going to get my hands on that stack of imitation
towels behind the cage. If I could grab at least
twenty of those golden tickets, i'd avoid mandatory showers for
at least a month, and who knows in that amount

of time, I could sprout a few hairs. If not,
I'd have to recommit the crime. As I sat at
school waiting for Mom to pick me up, the plan
was coming together. I'd have to break into the cage
with the stock of towels restored, and grab his many
as I could without making it look like some were missing.
I could then store them in my gym locker and
pull out one after each pe class to avoid the shower.

But how would I break into the cage. I didn't
know the lay of the land well enough yet, so
I thought of something simple. I'd take an injury A
good fifteen minutes before the shower bell rang the coach
in the locker room. Attendants would all still be on
the field, so I'd probably have the locker room pretty
much all to myself. If I couldn't get to the
stack of towels in the cage, I'd find a used
one somewhere anywhere and lived to steal another day. Mom

eventually picked me up. We went home, I did my homework,
We had dinner, then I went to bed and laid
there thinking the whole thing through this time, Patrick, you're
not going to get caught, I thought, what am I missing?
I've got to be missing something. That's when I realized
I couldn't just pull a towel out every day. I'd
need to play the part a bit more. My hair

would have to be wet when I handed the attendant
the towel the hair on top of my head, of course,
because that's the only place I had it. With my
hair wet, I wouldn't set off any red flags. Of course,
he showered his hair as wet, the tendant would think
what else am I missing? I couldn't think of anything.
I went to bed that night thinking I devised the
perfect crime. So the next day PE arrived and I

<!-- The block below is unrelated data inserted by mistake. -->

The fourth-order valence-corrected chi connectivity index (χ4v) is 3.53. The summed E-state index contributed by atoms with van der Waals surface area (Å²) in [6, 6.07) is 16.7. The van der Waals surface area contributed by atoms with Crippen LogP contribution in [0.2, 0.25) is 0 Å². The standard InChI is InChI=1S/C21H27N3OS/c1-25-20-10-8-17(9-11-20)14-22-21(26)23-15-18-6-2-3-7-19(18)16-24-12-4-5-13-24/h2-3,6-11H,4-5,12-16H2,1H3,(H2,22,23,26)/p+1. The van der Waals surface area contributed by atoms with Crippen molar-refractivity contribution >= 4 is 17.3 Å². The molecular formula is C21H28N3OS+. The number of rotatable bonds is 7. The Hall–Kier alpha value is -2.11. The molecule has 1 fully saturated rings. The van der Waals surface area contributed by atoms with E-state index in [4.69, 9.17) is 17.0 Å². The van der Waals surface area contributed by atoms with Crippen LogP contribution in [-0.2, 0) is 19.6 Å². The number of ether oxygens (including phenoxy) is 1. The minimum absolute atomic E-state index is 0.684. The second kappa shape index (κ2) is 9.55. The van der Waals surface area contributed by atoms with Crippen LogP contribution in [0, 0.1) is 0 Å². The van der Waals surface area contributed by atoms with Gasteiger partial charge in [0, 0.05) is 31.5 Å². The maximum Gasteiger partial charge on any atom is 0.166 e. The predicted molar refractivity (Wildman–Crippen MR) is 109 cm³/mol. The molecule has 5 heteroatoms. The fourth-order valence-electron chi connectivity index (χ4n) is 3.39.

nervously but eagerly headed to the locker room early, hoping
to get a lay of the land before faking my injury.
And it was time well spent. The cage that housed
the towels was really just a small enclosure where the
bottom half was a solid counter and the top half
was made of a thick fence material, making it look
like a cage. The attendant handed us the towel through

a door in the fencing that could be swung open
and lock shut. When I checked it from a distance,
I noticed that the door was slightly ajar. That's when
I got an idea. I ripped a piece of lined
paper out of my three ring binder, snuck over there,
and stealthily jammed as much paper as possible into the
place where the door locked. That way if someone nonchalantly

closed the cage while we were out in Pe, it
wouldn't lock. Everything was falling into place. Now all I
had to do was fake an injury while the coach
and his assistants were on the field, get sent to
the locker, reach into the cage, grab some towels, not
too many, then store them in my gym locker. As
I got dressed for Pe, I kept running through everything

in my head, trying to think if I'd missed anything. Nope, nothing,
This plan is airtight. That day we started with calisthenics again. Damn,
how can I fake an injury doing jumping Jackson's sit ups.